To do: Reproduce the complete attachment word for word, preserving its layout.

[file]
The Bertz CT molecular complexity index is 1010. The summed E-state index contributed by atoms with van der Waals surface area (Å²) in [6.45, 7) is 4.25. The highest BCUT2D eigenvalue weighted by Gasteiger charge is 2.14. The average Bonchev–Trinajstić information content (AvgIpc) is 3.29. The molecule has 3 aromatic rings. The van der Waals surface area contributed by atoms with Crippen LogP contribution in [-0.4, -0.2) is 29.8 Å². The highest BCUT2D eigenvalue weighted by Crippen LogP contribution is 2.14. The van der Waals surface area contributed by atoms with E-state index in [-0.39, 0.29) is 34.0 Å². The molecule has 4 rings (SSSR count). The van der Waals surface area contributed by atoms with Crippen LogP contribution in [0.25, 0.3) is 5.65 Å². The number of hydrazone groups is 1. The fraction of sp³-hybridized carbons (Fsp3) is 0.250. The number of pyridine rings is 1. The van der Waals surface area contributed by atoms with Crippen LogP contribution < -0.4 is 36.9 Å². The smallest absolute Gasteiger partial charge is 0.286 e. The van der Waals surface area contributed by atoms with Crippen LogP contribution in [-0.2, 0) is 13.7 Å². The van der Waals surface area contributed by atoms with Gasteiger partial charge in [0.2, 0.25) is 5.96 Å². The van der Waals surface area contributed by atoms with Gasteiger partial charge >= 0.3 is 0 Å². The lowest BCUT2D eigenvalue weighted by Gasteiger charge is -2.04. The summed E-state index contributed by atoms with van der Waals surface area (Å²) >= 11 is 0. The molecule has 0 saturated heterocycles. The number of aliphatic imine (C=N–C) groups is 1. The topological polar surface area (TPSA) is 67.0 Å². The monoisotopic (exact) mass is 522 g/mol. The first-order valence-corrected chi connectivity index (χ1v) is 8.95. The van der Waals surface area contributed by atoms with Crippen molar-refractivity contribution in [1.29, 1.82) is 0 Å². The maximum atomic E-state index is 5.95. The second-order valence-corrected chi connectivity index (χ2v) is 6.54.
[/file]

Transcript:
The Bertz CT molecular complexity index is 1010. The summed E-state index contributed by atoms with van der Waals surface area (Å²) in [6.45, 7) is 4.25. The highest BCUT2D eigenvalue weighted by Gasteiger charge is 2.14. The average Bonchev–Trinajstić information content (AvgIpc) is 3.29. The molecule has 3 aromatic rings. The van der Waals surface area contributed by atoms with Crippen LogP contribution in [-0.4, -0.2) is 29.8 Å². The highest BCUT2D eigenvalue weighted by Crippen LogP contribution is 2.14. The van der Waals surface area contributed by atoms with E-state index in [-0.39, 0.29) is 34.0 Å². The molecule has 4 rings (SSSR count). The van der Waals surface area contributed by atoms with Crippen LogP contribution in [0.25, 0.3) is 5.65 Å². The number of hydrazone groups is 1. The fraction of sp³-hybridized carbons (Fsp3) is 0.250. The number of pyridine rings is 1. The van der Waals surface area contributed by atoms with Crippen LogP contribution < -0.4 is 36.9 Å². The smallest absolute Gasteiger partial charge is 0.286 e. The van der Waals surface area contributed by atoms with Crippen LogP contribution in [-0.2, 0) is 13.7 Å². The van der Waals surface area contributed by atoms with Gasteiger partial charge in [0.2, 0.25) is 5.96 Å². The van der Waals surface area contributed by atoms with Gasteiger partial charge >= 0.3 is 0 Å². The lowest BCUT2D eigenvalue weighted by Gasteiger charge is -2.04. The summed E-state index contributed by atoms with van der Waals surface area (Å²) >= 11 is 0. The molecule has 0 saturated heterocycles. The number of aliphatic imine (C=N–C) groups is 1. The topological polar surface area (TPSA) is 67.0 Å². The monoisotopic (exact) mass is 522 g/mol. The first-order valence-corrected chi connectivity index (χ1v) is 8.95. The van der Waals surface area contributed by atoms with Crippen molar-refractivity contribution in [1.29, 1.82) is 0 Å². The maximum atomic E-state index is 5.95. The second-order valence-corrected chi connectivity index (χ2v) is 6.54.